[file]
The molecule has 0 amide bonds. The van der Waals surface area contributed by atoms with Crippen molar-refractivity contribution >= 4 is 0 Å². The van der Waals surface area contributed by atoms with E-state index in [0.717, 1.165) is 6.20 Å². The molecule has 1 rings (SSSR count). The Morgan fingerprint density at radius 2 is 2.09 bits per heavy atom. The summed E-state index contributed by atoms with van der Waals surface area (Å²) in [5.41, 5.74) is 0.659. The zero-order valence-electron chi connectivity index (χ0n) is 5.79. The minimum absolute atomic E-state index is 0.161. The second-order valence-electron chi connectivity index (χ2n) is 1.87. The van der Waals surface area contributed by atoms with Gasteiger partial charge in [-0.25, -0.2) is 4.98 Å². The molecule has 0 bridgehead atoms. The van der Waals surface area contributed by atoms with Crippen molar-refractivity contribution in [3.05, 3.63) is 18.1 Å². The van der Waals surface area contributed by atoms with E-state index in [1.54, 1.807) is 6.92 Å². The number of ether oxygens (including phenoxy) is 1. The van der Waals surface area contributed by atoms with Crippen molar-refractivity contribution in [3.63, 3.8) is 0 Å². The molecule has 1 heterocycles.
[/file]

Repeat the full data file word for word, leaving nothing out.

The molecule has 0 amide bonds. The van der Waals surface area contributed by atoms with Crippen molar-refractivity contribution >= 4 is 0 Å². The van der Waals surface area contributed by atoms with E-state index in [0.717, 1.165) is 6.20 Å². The molecule has 1 rings (SSSR count). The Morgan fingerprint density at radius 2 is 2.09 bits per heavy atom. The summed E-state index contributed by atoms with van der Waals surface area (Å²) in [5.41, 5.74) is 0.659. The zero-order valence-electron chi connectivity index (χ0n) is 5.79. The minimum absolute atomic E-state index is 0.161. The second-order valence-electron chi connectivity index (χ2n) is 1.87. The van der Waals surface area contributed by atoms with Gasteiger partial charge in [-0.25, -0.2) is 4.98 Å². The molecule has 0 bridgehead atoms. The van der Waals surface area contributed by atoms with Crippen molar-refractivity contribution in [3.05, 3.63) is 18.1 Å². The van der Waals surface area contributed by atoms with E-state index in [1.54, 1.807) is 6.92 Å². The number of ether oxygens (including phenoxy) is 1. The van der Waals surface area contributed by atoms with Crippen molar-refractivity contribution in [3.63, 3.8) is 0 Å². The molecule has 1 heterocycles.